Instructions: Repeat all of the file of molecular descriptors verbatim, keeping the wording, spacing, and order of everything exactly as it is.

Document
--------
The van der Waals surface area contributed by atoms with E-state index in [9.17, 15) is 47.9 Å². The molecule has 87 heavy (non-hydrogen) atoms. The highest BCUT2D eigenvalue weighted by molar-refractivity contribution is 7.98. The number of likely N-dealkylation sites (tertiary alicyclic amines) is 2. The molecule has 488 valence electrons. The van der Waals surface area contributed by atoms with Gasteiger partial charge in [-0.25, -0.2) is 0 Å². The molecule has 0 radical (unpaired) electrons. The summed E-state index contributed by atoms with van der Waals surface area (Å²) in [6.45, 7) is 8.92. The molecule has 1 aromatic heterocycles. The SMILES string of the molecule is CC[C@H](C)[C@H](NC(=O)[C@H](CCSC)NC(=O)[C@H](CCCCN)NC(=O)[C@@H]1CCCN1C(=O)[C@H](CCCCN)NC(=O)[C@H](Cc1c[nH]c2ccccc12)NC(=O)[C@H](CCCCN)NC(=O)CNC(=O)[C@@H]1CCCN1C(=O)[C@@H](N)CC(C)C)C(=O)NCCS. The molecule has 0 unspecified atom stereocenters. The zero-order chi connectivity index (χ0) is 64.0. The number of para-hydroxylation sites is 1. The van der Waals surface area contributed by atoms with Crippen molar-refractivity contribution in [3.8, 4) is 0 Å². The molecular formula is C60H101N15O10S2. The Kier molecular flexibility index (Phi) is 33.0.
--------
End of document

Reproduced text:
The van der Waals surface area contributed by atoms with E-state index in [9.17, 15) is 47.9 Å². The molecule has 87 heavy (non-hydrogen) atoms. The highest BCUT2D eigenvalue weighted by molar-refractivity contribution is 7.98. The number of likely N-dealkylation sites (tertiary alicyclic amines) is 2. The molecule has 488 valence electrons. The van der Waals surface area contributed by atoms with Gasteiger partial charge in [-0.25, -0.2) is 0 Å². The molecule has 0 radical (unpaired) electrons. The summed E-state index contributed by atoms with van der Waals surface area (Å²) in [6.45, 7) is 8.92. The molecule has 1 aromatic heterocycles. The SMILES string of the molecule is CC[C@H](C)[C@H](NC(=O)[C@H](CCSC)NC(=O)[C@H](CCCCN)NC(=O)[C@@H]1CCCN1C(=O)[C@H](CCCCN)NC(=O)[C@H](Cc1c[nH]c2ccccc12)NC(=O)[C@H](CCCCN)NC(=O)CNC(=O)[C@@H]1CCCN1C(=O)[C@@H](N)CC(C)C)C(=O)NCCS. The molecule has 0 unspecified atom stereocenters. The zero-order chi connectivity index (χ0) is 64.0. The number of para-hydroxylation sites is 1. The van der Waals surface area contributed by atoms with Crippen molar-refractivity contribution in [3.8, 4) is 0 Å². The molecular formula is C60H101N15O10S2. The Kier molecular flexibility index (Phi) is 33.0.